1 1/2 cups all-purpose flour
1/2 cup confectioner’s sugar (powdered sugar)
1/4 tsp. salt
1 stick plus 1 tablespoon (9 tablespoons) very cold (or frozen) unsalted butter, cut into small pieces
1 large egg yolk
5 tablespoons unsalted butter
1 cup packed light brown sugar
3/4 cup light corn syrup
1/2 teaspoon fine salt
2 cups chopped toasted pecans
2 teaspoons pure vanilla extract
3 eggs, lightly beaten
Put the flour, confectioners’ sugar and salt in a food processor and pulse a couple of times to combine.
Scatter the pieces of butter over the dry ingredients and pulse until the butter is coarsely cut in–you should have some pieces the size of oatmeal flakes and some the size of peas.
Stir the yolk, just to break it up, and add it a little at a time, pulsing after each addition. When the egg is in, process in long pulses–about 10 seconds each–until the dough, whisk will look granular soon after the egg is added, forms clumps and curds.
Just before you reach this stage, the sound of the machine working the dough will change–heads up.
Turn the dough out onto a work surface and , very lightly and sparingly, knead the dough just to incorporate any dry ingredients that might have escaped mixing.
To press the dough into the pan: Butter a 9-inch fluted tart pan with a removable bottom. Press the dough evenly over the bottom and up the sides of the pan, using all but one little piece of dough, which you should save in the refrigerator to patch any cracks after the crust is baked.
Don’t be too heavy-handed–press the crust in so that the edges of the pieces cling to one another, but not so hard that the crust loses its crumbly texture. Freeze the crust for at least 30 minutes, preferably longer, before baking.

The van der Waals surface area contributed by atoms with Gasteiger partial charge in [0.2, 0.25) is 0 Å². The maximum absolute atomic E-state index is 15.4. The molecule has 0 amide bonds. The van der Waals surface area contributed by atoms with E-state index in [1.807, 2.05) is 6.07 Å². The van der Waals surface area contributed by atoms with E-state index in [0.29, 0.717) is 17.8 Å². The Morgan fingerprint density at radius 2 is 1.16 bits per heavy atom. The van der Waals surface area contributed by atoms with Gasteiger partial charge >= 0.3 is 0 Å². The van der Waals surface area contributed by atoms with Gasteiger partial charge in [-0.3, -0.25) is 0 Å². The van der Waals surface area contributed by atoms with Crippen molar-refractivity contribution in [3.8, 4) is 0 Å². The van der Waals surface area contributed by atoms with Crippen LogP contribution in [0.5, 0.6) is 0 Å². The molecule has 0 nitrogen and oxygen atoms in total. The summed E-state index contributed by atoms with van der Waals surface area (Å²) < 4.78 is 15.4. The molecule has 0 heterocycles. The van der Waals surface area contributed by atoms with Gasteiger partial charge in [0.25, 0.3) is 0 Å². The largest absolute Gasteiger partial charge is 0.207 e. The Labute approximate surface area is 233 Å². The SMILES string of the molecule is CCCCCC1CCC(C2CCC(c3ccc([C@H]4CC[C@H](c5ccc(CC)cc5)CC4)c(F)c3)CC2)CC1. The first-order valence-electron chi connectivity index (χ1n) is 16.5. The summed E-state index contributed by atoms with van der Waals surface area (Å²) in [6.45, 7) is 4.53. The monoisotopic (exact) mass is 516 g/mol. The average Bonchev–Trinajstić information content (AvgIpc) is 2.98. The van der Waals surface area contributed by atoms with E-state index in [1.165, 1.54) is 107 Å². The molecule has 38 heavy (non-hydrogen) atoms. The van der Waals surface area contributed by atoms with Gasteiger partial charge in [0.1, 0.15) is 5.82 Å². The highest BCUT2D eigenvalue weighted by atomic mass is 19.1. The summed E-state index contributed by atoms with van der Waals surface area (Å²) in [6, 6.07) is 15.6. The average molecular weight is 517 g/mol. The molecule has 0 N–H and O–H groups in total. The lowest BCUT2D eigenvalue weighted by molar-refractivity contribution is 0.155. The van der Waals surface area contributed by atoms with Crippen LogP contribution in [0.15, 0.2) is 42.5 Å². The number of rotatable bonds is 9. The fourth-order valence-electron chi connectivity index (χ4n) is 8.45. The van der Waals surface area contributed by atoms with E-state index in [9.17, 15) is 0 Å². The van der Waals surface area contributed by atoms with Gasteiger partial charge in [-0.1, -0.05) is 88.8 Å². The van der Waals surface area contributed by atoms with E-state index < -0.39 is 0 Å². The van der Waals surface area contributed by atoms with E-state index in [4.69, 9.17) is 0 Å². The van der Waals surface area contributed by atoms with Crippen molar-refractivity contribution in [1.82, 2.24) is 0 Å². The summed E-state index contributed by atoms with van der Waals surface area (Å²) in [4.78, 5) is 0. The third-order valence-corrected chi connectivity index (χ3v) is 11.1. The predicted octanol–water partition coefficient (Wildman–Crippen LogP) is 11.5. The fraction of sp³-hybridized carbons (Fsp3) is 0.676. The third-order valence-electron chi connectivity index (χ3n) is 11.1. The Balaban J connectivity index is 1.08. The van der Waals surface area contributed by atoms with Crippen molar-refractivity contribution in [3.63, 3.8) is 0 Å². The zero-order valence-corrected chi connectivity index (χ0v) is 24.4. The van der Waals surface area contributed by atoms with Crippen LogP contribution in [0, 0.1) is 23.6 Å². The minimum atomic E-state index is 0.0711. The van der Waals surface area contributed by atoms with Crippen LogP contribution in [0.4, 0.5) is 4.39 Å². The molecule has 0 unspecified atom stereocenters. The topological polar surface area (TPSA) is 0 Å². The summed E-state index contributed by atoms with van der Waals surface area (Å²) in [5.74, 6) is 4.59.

To partially or fully bake the crust: Center a rack in the oven and preheat the oven to 190 degrees C.
Butter the shiny side of a piece of aluminum foil and fit the foil, buttered side down, tightly against the crust.
(Since you froze the crust, you can bake it without weights.) Put the tart pan on a baking sheet to bake the crust for 25 minutes. Carefully remove the foil. If the crust has puffed, press it down gently with the back of a spoon. For a partially baked crust, patch the crust if necessary, then transfer the crust to a coking rack (keep it in is pan).
While the crust is baking make the filling: In medium saucepan, combine the butter, brown sugar, corn syrup, and salt. Bring to a boil over medium heat, and stirring constantly, continue to boil for 1 minute.
Remove from the heat and stir in the nuts and the vanilla. Set the mixture aside to cool slightly, about 5 minutes. (If the crust has cooled, return it to the oven for 5 minutes to warm through.)
Whisk the beaten eggs into the filling until smooth. Put the pie shell on a sheet pan and pour the filling into the hot crust.
Reduce the oven Temperature to 175 degrees C.
Bake on the lower oven rack until the edges are set but the center is still slightly loose, about 40 to 45 minutes. (If the edges get very dark, cover them with aluminum foil half way during baking.) Cool on a rack. Serve slightly warm or room temperature.
The above recipe is adapted from the following two recipes:
Though I am not the most dedicated baker and I have probably made less than 10 pies in the past 4 years, I would still like to say that I have not been completely satisfied with the crusts of any of the pies that I made. Filling is just so much easier to make than the crust! Somehow, the crusts always ended up being either a little too dry or a little too hard. So, instead of making a pecan pie, I decided to make a pecan tart for our New Year’s house party.
Since the crust recipe did not call for kneading nor rolling, I really started to doubt the recipe when I was pressing the dough crumbs onto the pie pan (see the photo link above). Especially since I made the crust in winter so the butter stayed pretty cold, it was hard to stick the dough together. I added an extra york in but I think it is also OK to add a little bit of ice water to moisturise the dough. Just make sure it’s not too much water.
The tart had the exact same tart consistency as the strawberry tarts found at Japanese cake shops and cafes. I was pleased. It is going to become my go-to recipe for sweet pie crust. It is delicious!
Serve it with whip cream, but remember not to add too much sugar to the whip since the pie is rather sweet.